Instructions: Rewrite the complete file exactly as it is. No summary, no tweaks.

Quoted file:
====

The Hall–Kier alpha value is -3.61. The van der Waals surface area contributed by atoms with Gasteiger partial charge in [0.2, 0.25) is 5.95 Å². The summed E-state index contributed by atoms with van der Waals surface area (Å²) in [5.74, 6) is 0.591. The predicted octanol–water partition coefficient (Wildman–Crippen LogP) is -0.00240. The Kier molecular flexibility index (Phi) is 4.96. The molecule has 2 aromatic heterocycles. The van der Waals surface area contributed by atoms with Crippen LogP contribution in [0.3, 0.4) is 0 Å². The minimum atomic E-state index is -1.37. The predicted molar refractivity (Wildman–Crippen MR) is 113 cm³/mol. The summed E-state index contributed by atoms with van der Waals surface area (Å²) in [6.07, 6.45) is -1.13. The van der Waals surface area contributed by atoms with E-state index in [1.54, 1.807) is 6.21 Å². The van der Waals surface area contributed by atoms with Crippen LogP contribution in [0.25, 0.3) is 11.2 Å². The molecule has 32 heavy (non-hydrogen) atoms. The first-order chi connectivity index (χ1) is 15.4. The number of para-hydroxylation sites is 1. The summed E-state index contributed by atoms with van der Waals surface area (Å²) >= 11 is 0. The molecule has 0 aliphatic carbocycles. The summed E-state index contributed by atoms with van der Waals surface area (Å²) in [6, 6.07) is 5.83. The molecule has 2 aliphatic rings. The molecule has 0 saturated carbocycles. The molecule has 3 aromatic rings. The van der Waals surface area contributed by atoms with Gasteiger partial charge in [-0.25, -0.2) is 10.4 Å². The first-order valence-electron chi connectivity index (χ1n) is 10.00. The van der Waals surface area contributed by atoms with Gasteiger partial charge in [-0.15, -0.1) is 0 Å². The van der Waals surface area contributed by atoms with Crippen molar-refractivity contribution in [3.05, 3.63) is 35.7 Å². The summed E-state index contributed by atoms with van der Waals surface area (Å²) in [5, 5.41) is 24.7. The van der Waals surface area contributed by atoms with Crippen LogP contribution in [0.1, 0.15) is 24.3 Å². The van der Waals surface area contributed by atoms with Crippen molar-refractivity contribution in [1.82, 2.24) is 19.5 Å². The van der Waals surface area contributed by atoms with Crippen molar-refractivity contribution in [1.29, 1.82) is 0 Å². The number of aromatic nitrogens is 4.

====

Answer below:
The Hall–Kier alpha value is -3.61. The van der Waals surface area contributed by atoms with Gasteiger partial charge in [0.2, 0.25) is 5.95 Å². The summed E-state index contributed by atoms with van der Waals surface area (Å²) in [5.74, 6) is 0.591. The predicted octanol–water partition coefficient (Wildman–Crippen LogP) is -0.00240. The Kier molecular flexibility index (Phi) is 4.96. The molecule has 2 aromatic heterocycles. The van der Waals surface area contributed by atoms with Crippen LogP contribution in [0.3, 0.4) is 0 Å². The minimum atomic E-state index is -1.37. The predicted molar refractivity (Wildman–Crippen MR) is 113 cm³/mol. The summed E-state index contributed by atoms with van der Waals surface area (Å²) in [6.07, 6.45) is -1.13. The van der Waals surface area contributed by atoms with E-state index in [1.54, 1.807) is 6.21 Å². The van der Waals surface area contributed by atoms with Crippen LogP contribution in [0.25, 0.3) is 11.2 Å². The molecule has 32 heavy (non-hydrogen) atoms. The first-order chi connectivity index (χ1) is 15.4. The number of para-hydroxylation sites is 1. The summed E-state index contributed by atoms with van der Waals surface area (Å²) >= 11 is 0. The molecule has 0 aliphatic carbocycles. The summed E-state index contributed by atoms with van der Waals surface area (Å²) in [6, 6.07) is 5.83. The molecule has 2 aliphatic rings. The molecule has 0 saturated carbocycles. The molecule has 3 aromatic rings. The van der Waals surface area contributed by atoms with Gasteiger partial charge in [-0.25, -0.2) is 10.4 Å². The first-order valence-electron chi connectivity index (χ1n) is 10.00. The van der Waals surface area contributed by atoms with Gasteiger partial charge in [-0.15, -0.1) is 0 Å². The van der Waals surface area contributed by atoms with Crippen molar-refractivity contribution in [3.05, 3.63) is 35.7 Å². The summed E-state index contributed by atoms with van der Waals surface area (Å²) in [5, 5.41) is 24.7. The van der Waals surface area contributed by atoms with Crippen LogP contribution in [0.1, 0.15) is 24.3 Å². The van der Waals surface area contributed by atoms with Crippen molar-refractivity contribution in [1.82, 2.24) is 19.5 Å². The van der Waals surface area contributed by atoms with Crippen molar-refractivity contribution in [1.29, 1.82) is 0 Å². The number of aromatic nitrogens is 4.